An Arabic Breakfast

Total Time
15mins
Prep
10 mins
Cook
5 mins

This is a standard breakfast in Palestinian households. I'm just writing up what I ate for breakfast nearly every day while I was living in Jordan with my Palestinian in-laws. This is traditionally eaten on the ground, laid out on a tablecloth, with the people grouped around. All of the ingredients are optional (except for the olive oil and tea of course!). Palestinians normally just round up whatever they've got in the house at the moment -- this is the complete version! I've listed white cheese here, this is the standard cheese for Palestinians. I only know it by this name, if anybody knows another, more specific name, could you please tell me?

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Ingredients

Nutrition

Directions

  1. In a small frypan, put enough olive oil to nearly cover the bottom.
  2. Fry chunks of white cheese until golden on each side (but don't overdo it).
  3. Put along with oil onto small serving plate.
  4. Clean the frypan (or use another one) and use it to make Arabic style scrambled eggs.
  5. Place two tablespoons of olive oil in the pan along with 3 eggs and salt to taste (about 3 pinches).
  6. Lightly turn it with a fork (Arabic scrambled eggs aren't as scrambled as the 'normal' version) until there is no longer any egg liquid (it should only just be cooked no more).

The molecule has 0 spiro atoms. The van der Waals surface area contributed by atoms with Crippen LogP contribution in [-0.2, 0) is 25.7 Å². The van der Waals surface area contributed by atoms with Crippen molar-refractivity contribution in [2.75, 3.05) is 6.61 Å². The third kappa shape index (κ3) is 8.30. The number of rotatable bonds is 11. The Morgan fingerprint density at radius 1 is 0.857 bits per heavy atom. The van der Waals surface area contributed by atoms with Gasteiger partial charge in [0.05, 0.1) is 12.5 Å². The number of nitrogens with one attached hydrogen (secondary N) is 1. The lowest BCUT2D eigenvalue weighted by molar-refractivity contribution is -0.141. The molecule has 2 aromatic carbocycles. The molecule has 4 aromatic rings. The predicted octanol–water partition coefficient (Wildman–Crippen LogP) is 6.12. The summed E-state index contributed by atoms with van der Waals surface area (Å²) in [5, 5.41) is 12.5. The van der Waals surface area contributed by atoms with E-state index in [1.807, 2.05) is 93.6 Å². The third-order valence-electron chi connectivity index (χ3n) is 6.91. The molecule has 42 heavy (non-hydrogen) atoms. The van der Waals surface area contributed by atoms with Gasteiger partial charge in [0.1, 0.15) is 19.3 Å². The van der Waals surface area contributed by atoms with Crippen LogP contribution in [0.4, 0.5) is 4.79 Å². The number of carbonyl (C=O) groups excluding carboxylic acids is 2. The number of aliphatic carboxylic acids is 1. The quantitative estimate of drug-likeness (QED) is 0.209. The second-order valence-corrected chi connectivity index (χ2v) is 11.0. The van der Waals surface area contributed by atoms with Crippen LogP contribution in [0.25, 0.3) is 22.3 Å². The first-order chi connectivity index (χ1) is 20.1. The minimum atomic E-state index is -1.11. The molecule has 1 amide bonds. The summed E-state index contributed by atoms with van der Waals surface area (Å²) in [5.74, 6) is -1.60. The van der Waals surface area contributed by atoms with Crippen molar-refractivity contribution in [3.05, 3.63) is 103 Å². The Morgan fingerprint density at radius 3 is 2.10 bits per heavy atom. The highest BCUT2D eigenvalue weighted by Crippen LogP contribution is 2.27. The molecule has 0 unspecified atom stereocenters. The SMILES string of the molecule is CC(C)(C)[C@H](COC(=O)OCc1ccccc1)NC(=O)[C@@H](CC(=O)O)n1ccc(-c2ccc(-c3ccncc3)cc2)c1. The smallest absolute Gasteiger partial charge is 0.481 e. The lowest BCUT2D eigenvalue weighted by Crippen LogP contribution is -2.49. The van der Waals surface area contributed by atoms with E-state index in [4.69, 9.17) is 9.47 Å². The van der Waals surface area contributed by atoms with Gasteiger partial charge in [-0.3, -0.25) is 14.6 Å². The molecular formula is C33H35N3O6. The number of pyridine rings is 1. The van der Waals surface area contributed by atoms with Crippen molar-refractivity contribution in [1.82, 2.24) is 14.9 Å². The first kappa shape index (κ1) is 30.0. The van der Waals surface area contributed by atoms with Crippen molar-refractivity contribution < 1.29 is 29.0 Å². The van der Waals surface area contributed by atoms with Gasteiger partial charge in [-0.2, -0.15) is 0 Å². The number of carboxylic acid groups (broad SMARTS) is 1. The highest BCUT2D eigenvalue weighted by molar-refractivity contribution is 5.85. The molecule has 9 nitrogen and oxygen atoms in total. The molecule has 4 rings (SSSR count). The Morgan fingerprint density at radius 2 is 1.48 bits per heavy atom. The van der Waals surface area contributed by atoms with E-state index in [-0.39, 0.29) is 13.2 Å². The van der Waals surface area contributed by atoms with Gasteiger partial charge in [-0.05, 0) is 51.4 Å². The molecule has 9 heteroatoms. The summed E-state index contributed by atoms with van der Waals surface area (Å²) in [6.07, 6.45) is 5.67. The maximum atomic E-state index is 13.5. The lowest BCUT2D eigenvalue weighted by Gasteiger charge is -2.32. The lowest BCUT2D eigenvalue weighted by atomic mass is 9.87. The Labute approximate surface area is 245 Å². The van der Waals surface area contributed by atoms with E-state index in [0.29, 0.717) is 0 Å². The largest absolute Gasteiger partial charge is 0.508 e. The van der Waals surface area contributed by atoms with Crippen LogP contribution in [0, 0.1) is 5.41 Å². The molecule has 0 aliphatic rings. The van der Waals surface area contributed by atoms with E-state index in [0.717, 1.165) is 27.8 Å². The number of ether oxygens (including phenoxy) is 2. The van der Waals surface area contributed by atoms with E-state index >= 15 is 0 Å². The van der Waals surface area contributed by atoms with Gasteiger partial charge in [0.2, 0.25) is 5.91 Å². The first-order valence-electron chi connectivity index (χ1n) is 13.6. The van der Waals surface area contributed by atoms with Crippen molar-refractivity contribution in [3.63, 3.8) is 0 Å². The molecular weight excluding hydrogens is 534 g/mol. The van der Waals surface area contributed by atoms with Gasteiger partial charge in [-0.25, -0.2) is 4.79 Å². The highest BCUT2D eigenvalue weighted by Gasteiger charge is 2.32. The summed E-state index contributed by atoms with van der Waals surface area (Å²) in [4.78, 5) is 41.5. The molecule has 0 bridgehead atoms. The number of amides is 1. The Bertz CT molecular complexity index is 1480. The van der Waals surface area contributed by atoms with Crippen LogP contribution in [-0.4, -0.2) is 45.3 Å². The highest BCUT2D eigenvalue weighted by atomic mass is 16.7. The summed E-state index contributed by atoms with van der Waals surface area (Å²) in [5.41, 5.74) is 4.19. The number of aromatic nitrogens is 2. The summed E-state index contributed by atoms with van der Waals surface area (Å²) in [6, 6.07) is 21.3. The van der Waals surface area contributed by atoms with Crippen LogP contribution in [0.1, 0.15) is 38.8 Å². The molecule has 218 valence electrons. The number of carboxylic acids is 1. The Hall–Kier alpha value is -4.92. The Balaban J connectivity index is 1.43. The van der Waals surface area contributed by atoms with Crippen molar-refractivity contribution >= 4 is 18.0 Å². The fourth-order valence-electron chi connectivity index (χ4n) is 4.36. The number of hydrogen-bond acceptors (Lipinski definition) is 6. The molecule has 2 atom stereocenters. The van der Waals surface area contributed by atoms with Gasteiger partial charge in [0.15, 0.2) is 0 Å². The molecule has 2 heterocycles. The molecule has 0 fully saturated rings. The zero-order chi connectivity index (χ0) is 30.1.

7. Put olives in a serving bowl.
  8. Put about 1/2 cup of zaatar in a serving bowl.
  9. Put 1/4 cup olive oil in a serving bowl and serve alongside zaatar.
  10. Cut tomatoes into wedges.
  11. Sprinkle small amount of salt over wedges (optional).
  12. Cut the ends off the cucumbers and slice each into 4 long strips.
  13. Put tomato wedges and cucumbers onto serving plate.
  14. Serve labaneh with olive oil drizzled on top.
  15. Serve mortadella sliced.
  16. Heat the Arabic bread either by using the stove top (gas ovens) and turning frequently or heating each piece in the microwave for 30 seconds (not the authentic way of doing it!) Make tea in pot as per usual but with the dried sage or mint added.
  17. Serve in Arabic teacups (usually small glass ones) with between 1-2 teaspoons sugar in each.
  18. (Note: mint needs less sugar than sage) Serve all of the above.
  19. The traditional way is to place a large tablecloth on the floor and eat seated on the ground.
  20. Eat with Arabic bread.